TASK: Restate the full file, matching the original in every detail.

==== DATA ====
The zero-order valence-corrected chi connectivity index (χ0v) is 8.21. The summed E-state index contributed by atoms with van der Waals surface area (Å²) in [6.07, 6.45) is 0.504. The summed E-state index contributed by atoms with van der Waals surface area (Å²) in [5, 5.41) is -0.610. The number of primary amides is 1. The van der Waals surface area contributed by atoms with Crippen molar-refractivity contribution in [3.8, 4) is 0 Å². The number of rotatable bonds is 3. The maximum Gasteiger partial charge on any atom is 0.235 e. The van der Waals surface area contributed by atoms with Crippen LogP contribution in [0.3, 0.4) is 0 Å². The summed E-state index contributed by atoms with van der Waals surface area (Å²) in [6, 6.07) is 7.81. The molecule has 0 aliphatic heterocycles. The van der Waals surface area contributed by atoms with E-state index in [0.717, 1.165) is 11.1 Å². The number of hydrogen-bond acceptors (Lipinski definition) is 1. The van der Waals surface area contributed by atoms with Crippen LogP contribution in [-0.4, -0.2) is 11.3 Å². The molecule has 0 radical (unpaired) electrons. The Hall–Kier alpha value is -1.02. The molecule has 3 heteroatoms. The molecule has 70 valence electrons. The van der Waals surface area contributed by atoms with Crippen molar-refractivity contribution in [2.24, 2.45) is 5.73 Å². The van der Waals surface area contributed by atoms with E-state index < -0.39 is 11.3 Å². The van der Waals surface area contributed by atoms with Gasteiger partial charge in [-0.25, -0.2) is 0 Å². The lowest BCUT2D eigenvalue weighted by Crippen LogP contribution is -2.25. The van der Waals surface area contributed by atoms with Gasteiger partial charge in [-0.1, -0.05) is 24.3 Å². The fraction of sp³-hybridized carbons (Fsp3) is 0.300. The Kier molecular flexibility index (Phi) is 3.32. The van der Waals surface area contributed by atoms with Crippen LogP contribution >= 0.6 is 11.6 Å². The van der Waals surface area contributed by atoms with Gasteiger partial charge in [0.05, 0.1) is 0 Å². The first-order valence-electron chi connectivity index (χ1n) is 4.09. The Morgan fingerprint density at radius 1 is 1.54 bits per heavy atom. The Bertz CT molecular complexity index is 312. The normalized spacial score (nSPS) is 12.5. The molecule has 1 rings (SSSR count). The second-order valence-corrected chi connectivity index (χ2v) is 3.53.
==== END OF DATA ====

The zero-order valence-corrected chi connectivity index (χ0v) is 8.21. The summed E-state index contributed by atoms with van der Waals surface area (Å²) in [6.07, 6.45) is 0.504. The summed E-state index contributed by atoms with van der Waals surface area (Å²) in [5, 5.41) is -0.610. The number of primary amides is 1. The van der Waals surface area contributed by atoms with Crippen molar-refractivity contribution in [3.8, 4) is 0 Å². The number of rotatable bonds is 3. The maximum Gasteiger partial charge on any atom is 0.235 e. The van der Waals surface area contributed by atoms with Crippen LogP contribution in [0.3, 0.4) is 0 Å². The summed E-state index contributed by atoms with van der Waals surface area (Å²) in [6, 6.07) is 7.81. The molecule has 0 aliphatic heterocycles. The van der Waals surface area contributed by atoms with E-state index in [0.717, 1.165) is 11.1 Å². The number of hydrogen-bond acceptors (Lipinski definition) is 1. The van der Waals surface area contributed by atoms with Crippen LogP contribution in [-0.4, -0.2) is 11.3 Å². The molecule has 0 radical (unpaired) electrons. The Hall–Kier alpha value is -1.02. The molecule has 3 heteroatoms. The molecule has 70 valence electrons. The van der Waals surface area contributed by atoms with Crippen molar-refractivity contribution in [2.24, 2.45) is 5.73 Å². The van der Waals surface area contributed by atoms with E-state index < -0.39 is 11.3 Å². The van der Waals surface area contributed by atoms with Gasteiger partial charge in [-0.25, -0.2) is 0 Å². The lowest BCUT2D eigenvalue weighted by Crippen LogP contribution is -2.25. The van der Waals surface area contributed by atoms with Gasteiger partial charge in [-0.1, -0.05) is 24.3 Å². The fraction of sp³-hybridized carbons (Fsp3) is 0.300. The Kier molecular flexibility index (Phi) is 3.32. The van der Waals surface area contributed by atoms with Crippen LogP contribution >= 0.6 is 11.6 Å². The van der Waals surface area contributed by atoms with Gasteiger partial charge in [0.05, 0.1) is 0 Å². The first-order valence-electron chi connectivity index (χ1n) is 4.09. The Morgan fingerprint density at radius 1 is 1.54 bits per heavy atom. The Bertz CT molecular complexity index is 312. The normalized spacial score (nSPS) is 12.5. The molecule has 1 rings (SSSR count). The second-order valence-corrected chi connectivity index (χ2v) is 3.53.